The high court said Thursday evening it wants more time to decide whether to hear arguments that Johnny Paul Penry's mental deficiency was not properly explained to the jury. The justices did not say how long the stay of execution would last.
"At least I'm alive," Penry said when told of the reprieve.
Penry, 44, was to become 38th Texas inmate to be executed this year - the highest number by any state since the Supreme Court allowed capital punishment to resume in 1976. His execution had been scheduled for Thursday evening. It was the third execution scheduled in as many nights in Texas.
Penry's case was at the center of a landmark U.S. Supreme Court decision on executing the retarded, and his impending execution drew protests from around the world. The European Union, anti-death penalty groups, the American Bar Association and advocates for the retarded urged Texas not to execute him.
Penry was condemned for raping and fatally stabbing and beating 22-year-old East Texas housewife Pamela Moseley Carpenter in 1979. He was on parole at the time for a rape.
His lawyers described him as having an IQ of 50 to 60 and the reasoning capacity of a 7-year-old.
But prosecutors said Penry is ignorant, not retarded. Texas Attorney General John Cornyn said Penry is "a schemer, a planner and can be purposefully deceptive."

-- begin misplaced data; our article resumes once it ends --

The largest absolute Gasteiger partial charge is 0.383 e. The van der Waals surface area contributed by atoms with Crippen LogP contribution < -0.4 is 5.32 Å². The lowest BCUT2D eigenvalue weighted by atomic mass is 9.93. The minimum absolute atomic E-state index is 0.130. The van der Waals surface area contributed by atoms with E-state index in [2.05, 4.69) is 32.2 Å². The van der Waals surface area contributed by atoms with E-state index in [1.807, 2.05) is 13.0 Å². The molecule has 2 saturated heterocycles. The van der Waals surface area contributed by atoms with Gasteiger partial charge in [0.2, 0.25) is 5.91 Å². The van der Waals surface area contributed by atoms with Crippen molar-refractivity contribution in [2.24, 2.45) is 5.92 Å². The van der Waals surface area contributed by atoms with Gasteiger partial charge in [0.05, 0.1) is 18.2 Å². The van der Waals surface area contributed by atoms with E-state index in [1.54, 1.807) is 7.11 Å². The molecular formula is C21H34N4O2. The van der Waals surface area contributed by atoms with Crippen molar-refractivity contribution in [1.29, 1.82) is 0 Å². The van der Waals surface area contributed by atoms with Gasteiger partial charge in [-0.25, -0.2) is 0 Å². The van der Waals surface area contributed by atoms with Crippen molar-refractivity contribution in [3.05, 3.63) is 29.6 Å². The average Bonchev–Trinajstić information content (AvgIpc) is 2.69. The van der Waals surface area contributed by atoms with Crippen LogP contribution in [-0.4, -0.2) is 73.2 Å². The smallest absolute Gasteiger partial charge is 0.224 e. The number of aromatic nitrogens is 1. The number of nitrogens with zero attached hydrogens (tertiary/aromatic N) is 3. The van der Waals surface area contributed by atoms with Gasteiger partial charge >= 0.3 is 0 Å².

The Texas Board of Pardons and Paroles on Tuesday denied Penry's request for a 30-day reprieve and a commutation to a lesser sentence.
Fourteen Texas state senators sent a letter to Gov. George W. Bush asking him to issue a reprieve. Bush has invoked his authority to temporarily halt an execution only once in his nearly six years in office.
"The governor obviously won't make any comment about any reprieve request until all remaining court appeals have been completed," Bush spokesman Mike Jones said.
Penry had two competency trials and two murder trials. His second capital murder trial came after the U.S. Supreme Court threw out his original death sentence. The court said it is not cruel and unusual punishment to execute the mentally retarded, but juries must consider retardation when considering the death penalty.
About two dozen states allow the execution of retarded killers, although some are considering laws prohibiting the practice.
Penry would not be the first mentally disabled inmate executed in Texas. In August, Oliver David Cruz, whose IQ tested as low as 63, received lethal injection for a 1988 murder in San Antonio.
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